The project is based on the book
STANDARDS THAT MEASURE SOLUTIONS:A Guide to Solving 21st Century Problems
by David L. Paul.  The book was was published in March 2014 and is available at

It focuses on answering the question:   How can we make the world a better place?

It is easy to propose ideas to answer this question.  Actually evaluating, funding and implementing practical solutions is quite difficult.  The book develops a methodology to peel away the complexities surrounding this task.  It divides the evaluation and implementation process into standard phases, steps, tasks and grading systems.  However the book is based on observation and logic, not research.

A project to begin validating the methodology (The Northwestern Impossible Challenge - website was started at Northwestern University in October 2015.  The projects goal is to evaluate the benefits and feasibility of implementing specific solutions to complex global problems. Climate Change (global warming) was selected as the first problem to work on.  Nine multidisciplinary student teams of 4 to 6 members each were created and given four plausible mitigating solutions to the global warming problem to evaluate.  Each team was asked to prepare an initial "first cut" analysis to determine if one of these solutions might be feasible and beneficial.  They also were asked to determine what issues were likely to be relevant and the likelihood of resolving these issues.  This was to be done using a standardized evaluation and grading system to produce grades for each solution in each of the following areas:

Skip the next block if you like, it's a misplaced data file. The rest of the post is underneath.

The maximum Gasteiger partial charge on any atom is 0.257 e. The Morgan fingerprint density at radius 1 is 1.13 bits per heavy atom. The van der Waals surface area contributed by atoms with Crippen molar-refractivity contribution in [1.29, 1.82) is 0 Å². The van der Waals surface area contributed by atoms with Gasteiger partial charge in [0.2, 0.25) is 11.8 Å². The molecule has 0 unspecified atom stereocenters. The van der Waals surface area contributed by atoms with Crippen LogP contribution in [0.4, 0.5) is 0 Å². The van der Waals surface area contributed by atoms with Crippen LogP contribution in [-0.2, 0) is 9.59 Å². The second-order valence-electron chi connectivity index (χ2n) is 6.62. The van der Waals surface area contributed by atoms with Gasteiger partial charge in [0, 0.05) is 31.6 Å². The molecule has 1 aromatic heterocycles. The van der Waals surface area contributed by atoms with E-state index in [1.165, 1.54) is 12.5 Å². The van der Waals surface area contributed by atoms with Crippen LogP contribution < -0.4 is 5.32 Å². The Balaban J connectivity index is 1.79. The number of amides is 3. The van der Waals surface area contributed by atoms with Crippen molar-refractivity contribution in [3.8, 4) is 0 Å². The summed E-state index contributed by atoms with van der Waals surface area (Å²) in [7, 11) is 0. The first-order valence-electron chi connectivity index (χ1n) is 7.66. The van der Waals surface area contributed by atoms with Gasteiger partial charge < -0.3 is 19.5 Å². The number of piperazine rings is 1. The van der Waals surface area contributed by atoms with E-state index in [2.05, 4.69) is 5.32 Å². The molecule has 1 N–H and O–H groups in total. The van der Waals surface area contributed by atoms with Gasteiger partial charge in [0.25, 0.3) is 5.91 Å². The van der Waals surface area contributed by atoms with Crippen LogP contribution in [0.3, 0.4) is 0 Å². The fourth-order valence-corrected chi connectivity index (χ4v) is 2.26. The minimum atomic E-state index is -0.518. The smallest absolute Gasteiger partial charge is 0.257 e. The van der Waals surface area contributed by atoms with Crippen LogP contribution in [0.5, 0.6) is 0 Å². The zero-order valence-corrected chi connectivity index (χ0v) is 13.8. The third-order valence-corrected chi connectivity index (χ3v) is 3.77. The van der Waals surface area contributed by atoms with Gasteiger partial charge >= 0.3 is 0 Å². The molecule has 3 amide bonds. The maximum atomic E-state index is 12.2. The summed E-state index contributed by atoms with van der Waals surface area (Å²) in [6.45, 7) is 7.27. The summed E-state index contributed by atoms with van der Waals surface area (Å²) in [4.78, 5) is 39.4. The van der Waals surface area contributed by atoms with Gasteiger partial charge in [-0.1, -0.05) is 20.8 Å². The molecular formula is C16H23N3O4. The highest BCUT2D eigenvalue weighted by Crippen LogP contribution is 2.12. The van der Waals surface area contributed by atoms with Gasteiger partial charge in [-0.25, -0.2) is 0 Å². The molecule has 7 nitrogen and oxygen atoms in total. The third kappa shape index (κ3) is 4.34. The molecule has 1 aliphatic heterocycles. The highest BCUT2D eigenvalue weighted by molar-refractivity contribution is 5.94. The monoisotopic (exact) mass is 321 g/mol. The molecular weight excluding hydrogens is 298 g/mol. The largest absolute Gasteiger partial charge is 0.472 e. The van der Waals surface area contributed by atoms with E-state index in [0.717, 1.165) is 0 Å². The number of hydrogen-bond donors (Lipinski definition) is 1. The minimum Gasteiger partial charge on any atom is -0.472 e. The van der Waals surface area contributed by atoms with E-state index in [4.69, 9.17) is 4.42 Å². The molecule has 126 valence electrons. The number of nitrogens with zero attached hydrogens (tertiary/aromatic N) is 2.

1. Political Feasibility (PF)
2. Economic Impact (EI)
3. Business Case (BC)
4. Technological Feasibility (TF)
5. Social Feasibility (SF)
6. Net Beneficial Effect (NBE)

The nine teams presented their results of their "first cut" analysis on May 26, 2016 at Northwestern University.    Videos of these presentations will be posted.   

Projects for the 2016 - 2017 academic year are being discussed.

For additional information:  email